When I see her suddenly rush in my direction, I reflexively center my balance, and my body automatically prepares to extinguish the potential threat, but I forcefully restrain myself. I don’t feel any sense of danger coming from this child.
The little girl stops right in front of me – I almost wonder for a moment if she’s going to skewer herself on my horn – and clasps her hands in front of her chest, sparkling eyes still locked onto my ears, her body squirming this way and that. Before I can figure out how to properly respond to this situation, the little girl’s patience seems to reach its limit, and her two small hands directly reach for my ears.
Out of the corner of my eye, I see a tall and muscular man look over the scene with wide eyes. He shouts after the little girl and lifts up a hand toward her, as if he wants to hold her back, but considering he’s still standing next to the door and I can’t feel any telltale pressure of magic coming from him, I don’t know what he expects his gesture to accomplish.
In any case, the little girl – Lilly – completely ignores his desperate warning, and her fingers close around the tips of my ears.
“Ooooooh!” she screams again, even louder than the first time, tugging my ears this way and that and rubbing the fur covering them. “So soft!”
This girl reminds me of Nerys a bit.
She liked to play with my ears and my tail like this, too.
This little girl is quite loud in her enjoyment, though. Her gushing over my supposed cuteness and softness quickly becomes annoying, so I wriggle my ears back and forth a few times to shake off her hands and slap them away.
For some reason, that makes her laugh, but she doesn’t try to touch me again. She takes a step back and finally looks down from my ears and at my face, and her gaze abruptly freezes once more. She stutters a few words, her smile quickly fading away. “Y–Your face… What happened? A–Are you all right? Does it hurt?”
When my voice appears in her mind, Lilly shows the most exaggerated reaction I’ve seen, yet. She flinches so hard both her feet leave the ground, and she raises her hands to clutch at her head. “Waaaah! What was that?!” she screams, her eyes widening. “Was that you?! Oooooh! You can speak into my mind!” She turns around toward the people who accompanied her as she entered, and shouts, “Mother! This little girl can speak into my mind! And she’s a majin! And she has fox ears on top of her head!”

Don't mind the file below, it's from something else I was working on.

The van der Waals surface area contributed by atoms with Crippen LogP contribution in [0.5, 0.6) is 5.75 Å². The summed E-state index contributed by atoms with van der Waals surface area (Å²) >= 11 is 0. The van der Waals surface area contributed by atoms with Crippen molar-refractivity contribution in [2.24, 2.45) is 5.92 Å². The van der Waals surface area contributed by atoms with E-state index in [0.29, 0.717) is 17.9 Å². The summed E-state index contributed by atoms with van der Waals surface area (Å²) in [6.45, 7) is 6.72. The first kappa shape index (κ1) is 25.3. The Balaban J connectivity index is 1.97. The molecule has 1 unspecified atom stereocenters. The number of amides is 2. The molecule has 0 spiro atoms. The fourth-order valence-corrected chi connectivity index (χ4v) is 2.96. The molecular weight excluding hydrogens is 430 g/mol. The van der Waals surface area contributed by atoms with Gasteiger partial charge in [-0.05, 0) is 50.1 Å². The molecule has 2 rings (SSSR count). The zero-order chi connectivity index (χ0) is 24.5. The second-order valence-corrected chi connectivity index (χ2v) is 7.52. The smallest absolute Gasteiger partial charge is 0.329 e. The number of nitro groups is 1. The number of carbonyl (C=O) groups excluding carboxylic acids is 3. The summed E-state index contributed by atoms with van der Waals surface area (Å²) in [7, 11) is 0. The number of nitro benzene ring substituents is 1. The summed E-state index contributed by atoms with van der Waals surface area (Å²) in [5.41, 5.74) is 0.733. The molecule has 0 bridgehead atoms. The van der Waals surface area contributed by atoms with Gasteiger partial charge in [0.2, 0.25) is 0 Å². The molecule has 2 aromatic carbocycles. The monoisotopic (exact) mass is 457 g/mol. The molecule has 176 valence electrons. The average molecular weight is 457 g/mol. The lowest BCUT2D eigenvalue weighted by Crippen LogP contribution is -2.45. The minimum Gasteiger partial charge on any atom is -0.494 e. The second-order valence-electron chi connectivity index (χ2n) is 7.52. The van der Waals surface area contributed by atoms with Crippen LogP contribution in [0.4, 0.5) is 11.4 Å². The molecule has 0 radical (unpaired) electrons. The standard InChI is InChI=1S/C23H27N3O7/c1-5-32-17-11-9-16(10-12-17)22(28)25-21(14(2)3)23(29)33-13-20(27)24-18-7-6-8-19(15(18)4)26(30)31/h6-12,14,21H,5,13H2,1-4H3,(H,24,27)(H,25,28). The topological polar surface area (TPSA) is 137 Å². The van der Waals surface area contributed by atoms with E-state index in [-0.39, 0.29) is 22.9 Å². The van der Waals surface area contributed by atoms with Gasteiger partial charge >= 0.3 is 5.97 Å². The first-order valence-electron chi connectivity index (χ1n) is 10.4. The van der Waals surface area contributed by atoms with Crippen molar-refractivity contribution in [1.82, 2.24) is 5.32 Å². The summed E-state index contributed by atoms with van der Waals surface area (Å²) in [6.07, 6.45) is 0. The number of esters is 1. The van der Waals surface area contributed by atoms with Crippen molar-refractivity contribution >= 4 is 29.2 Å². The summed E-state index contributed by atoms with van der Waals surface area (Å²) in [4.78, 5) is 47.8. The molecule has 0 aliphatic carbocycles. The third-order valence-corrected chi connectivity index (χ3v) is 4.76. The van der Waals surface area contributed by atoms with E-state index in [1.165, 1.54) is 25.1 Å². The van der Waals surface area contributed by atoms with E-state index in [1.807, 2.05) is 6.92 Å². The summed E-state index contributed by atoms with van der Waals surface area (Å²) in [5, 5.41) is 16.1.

Out of the three people who filed into the room after Lilly, two are men and one is a woman. The tall, muscular man who tried to stop Lilly from touching my ears earlier is still warily looking at me. Judging by the intensity of the qi in his body, I’d say he’d rank between Jodene and Shen Lei, strength-wise. When he hears Lilly’s words, his face becomes paler, for some reason, and his gaze even more cautious. The other man is also tall and large, and in point of fact, both of them greatly resemble each other – perhaps they’re brothers – except that this one looks softer, more fat than muscular. As for the woman, she’s not quite as tall as the two men, and looks like an older version of Lilly, with roughly the same facial structure, brown eyes and red hair. I assume she’s the mother Lilly just called out to.
And indeed, while the fat man takes a seat in one of the padded chairs and spectates the scene with a wry smile on his face and the muscular man just stands there cautiously, the woman takes a step toward us and says, “That’s very impressive, but don’t trouble this poor child too much. Don’t throw yourself onto her and grab at her ears like that. That’s not nice. And introduce yourself.”
That’s right. That’s not nice.
I’m not a child, though.
“Yes!” Lilly answers. She turns back to me, her cheerful grin back on her face. “Hello, my name is Lilly Springfield. I’m 13 years old. My favorite color is green. What about you? What’s your name? How old are you? Are you really a majin? What species are you? Where are your parents? Did you take the train alone? Where are you going? It’s my first time meeting a majin, you know? How did you get all those scars? What happened to your right eye? Oh, did humans bully you? If someone bullies you, you can tell me. Do you want to be my friend?”
When the torrent of words finally dries up, I just stare blankly at her for a few moments, wondering how I should respond.
Eventually, I decide to simply give her the information she wants. That should be enough to adequately introduce myself back. I also transmit my words to the other people in the room – except for the robber – so that they won’t ask me the same things later again.
[…I don’t have a favorite color. Akasha. 291 years old. Not exactly. Demon. I don’t know. Yes. Westward. I do now. During fights. Melted by acid. No. No.]
This time, she’s the one to stare blankly at me.
It’s like we’re taking turns.
[…Answers to your questions.]
“Oh, um… What?”